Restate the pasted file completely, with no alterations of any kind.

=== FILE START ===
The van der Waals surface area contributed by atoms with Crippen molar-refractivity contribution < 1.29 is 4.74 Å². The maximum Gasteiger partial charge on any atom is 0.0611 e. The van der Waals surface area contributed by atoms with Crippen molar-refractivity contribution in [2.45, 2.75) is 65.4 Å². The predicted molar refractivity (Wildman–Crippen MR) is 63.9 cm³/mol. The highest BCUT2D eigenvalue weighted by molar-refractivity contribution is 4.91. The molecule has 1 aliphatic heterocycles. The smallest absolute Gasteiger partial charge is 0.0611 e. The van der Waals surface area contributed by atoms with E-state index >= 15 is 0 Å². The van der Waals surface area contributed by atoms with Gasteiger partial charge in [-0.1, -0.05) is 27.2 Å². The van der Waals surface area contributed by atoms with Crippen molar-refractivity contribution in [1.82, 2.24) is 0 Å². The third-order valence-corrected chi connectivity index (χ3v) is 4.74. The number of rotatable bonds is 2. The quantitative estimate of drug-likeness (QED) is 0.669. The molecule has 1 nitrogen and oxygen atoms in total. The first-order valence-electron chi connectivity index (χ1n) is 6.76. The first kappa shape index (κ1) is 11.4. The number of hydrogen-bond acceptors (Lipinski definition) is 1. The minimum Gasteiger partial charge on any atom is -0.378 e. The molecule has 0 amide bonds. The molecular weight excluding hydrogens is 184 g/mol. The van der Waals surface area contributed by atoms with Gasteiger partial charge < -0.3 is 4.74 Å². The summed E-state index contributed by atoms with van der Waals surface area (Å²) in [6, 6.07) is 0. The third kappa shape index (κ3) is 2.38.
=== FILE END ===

The van der Waals surface area contributed by atoms with Crippen molar-refractivity contribution < 1.29 is 4.74 Å². The maximum Gasteiger partial charge on any atom is 0.0611 e. The van der Waals surface area contributed by atoms with Crippen molar-refractivity contribution in [2.45, 2.75) is 65.4 Å². The predicted molar refractivity (Wildman–Crippen MR) is 63.9 cm³/mol. The highest BCUT2D eigenvalue weighted by molar-refractivity contribution is 4.91. The molecule has 1 aliphatic heterocycles. The smallest absolute Gasteiger partial charge is 0.0611 e. The van der Waals surface area contributed by atoms with E-state index >= 15 is 0 Å². The van der Waals surface area contributed by atoms with Gasteiger partial charge in [-0.1, -0.05) is 27.2 Å². The van der Waals surface area contributed by atoms with Crippen molar-refractivity contribution in [1.82, 2.24) is 0 Å². The third-order valence-corrected chi connectivity index (χ3v) is 4.74. The number of rotatable bonds is 2. The quantitative estimate of drug-likeness (QED) is 0.669. The molecule has 1 nitrogen and oxygen atoms in total. The first-order valence-electron chi connectivity index (χ1n) is 6.76. The first kappa shape index (κ1) is 11.4. The number of hydrogen-bond acceptors (Lipinski definition) is 1. The minimum Gasteiger partial charge on any atom is -0.378 e. The molecule has 0 amide bonds. The molecular weight excluding hydrogens is 184 g/mol. The van der Waals surface area contributed by atoms with Gasteiger partial charge < -0.3 is 4.74 Å². The summed E-state index contributed by atoms with van der Waals surface area (Å²) in [6, 6.07) is 0. The third kappa shape index (κ3) is 2.38.